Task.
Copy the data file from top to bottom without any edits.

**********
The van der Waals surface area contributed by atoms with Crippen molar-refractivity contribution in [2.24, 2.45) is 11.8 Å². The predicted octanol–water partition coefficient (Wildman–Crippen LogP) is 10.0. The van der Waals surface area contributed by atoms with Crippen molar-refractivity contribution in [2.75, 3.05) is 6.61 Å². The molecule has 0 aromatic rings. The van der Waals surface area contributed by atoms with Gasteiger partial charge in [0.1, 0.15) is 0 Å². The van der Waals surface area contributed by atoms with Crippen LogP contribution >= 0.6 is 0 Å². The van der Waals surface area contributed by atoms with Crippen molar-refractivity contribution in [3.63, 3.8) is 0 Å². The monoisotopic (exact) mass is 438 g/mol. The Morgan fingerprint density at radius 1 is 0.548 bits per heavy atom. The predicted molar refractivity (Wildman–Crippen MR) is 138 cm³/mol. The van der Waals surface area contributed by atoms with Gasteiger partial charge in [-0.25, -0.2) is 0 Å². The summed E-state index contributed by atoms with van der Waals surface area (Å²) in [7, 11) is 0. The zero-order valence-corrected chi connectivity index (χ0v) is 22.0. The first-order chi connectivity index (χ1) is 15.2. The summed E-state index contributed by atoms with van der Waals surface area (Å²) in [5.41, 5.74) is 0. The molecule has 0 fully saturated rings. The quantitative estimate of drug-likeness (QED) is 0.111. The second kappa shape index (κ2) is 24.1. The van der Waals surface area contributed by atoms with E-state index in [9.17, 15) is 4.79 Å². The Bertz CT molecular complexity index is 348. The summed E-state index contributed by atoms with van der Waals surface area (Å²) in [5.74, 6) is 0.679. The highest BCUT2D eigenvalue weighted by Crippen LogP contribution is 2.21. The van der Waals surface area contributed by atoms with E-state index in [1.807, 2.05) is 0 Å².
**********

The van der Waals surface area contributed by atoms with Crippen molar-refractivity contribution in [2.24, 2.45) is 11.8 Å². The predicted octanol–water partition coefficient (Wildman–Crippen LogP) is 10.0. The van der Waals surface area contributed by atoms with Crippen molar-refractivity contribution in [2.75, 3.05) is 6.61 Å². The molecule has 0 aromatic rings. The van der Waals surface area contributed by atoms with Gasteiger partial charge in [0.1, 0.15) is 0 Å². The van der Waals surface area contributed by atoms with Crippen LogP contribution >= 0.6 is 0 Å². The van der Waals surface area contributed by atoms with Crippen molar-refractivity contribution in [3.63, 3.8) is 0 Å². The monoisotopic (exact) mass is 438 g/mol. The Morgan fingerprint density at radius 1 is 0.548 bits per heavy atom. The predicted molar refractivity (Wildman–Crippen MR) is 138 cm³/mol. The van der Waals surface area contributed by atoms with Gasteiger partial charge in [-0.25, -0.2) is 0 Å². The summed E-state index contributed by atoms with van der Waals surface area (Å²) in [7, 11) is 0. The zero-order valence-corrected chi connectivity index (χ0v) is 22.0. The first-order chi connectivity index (χ1) is 15.2. The summed E-state index contributed by atoms with van der Waals surface area (Å²) in [5.41, 5.74) is 0. The molecule has 0 fully saturated rings. The quantitative estimate of drug-likeness (QED) is 0.111. The second kappa shape index (κ2) is 24.1. The van der Waals surface area contributed by atoms with E-state index in [9.17, 15) is 4.79 Å². The Bertz CT molecular complexity index is 348. The summed E-state index contributed by atoms with van der Waals surface area (Å²) in [5.74, 6) is 0.679. The highest BCUT2D eigenvalue weighted by Crippen LogP contribution is 2.21. The van der Waals surface area contributed by atoms with E-state index in [1.807, 2.05) is 0 Å².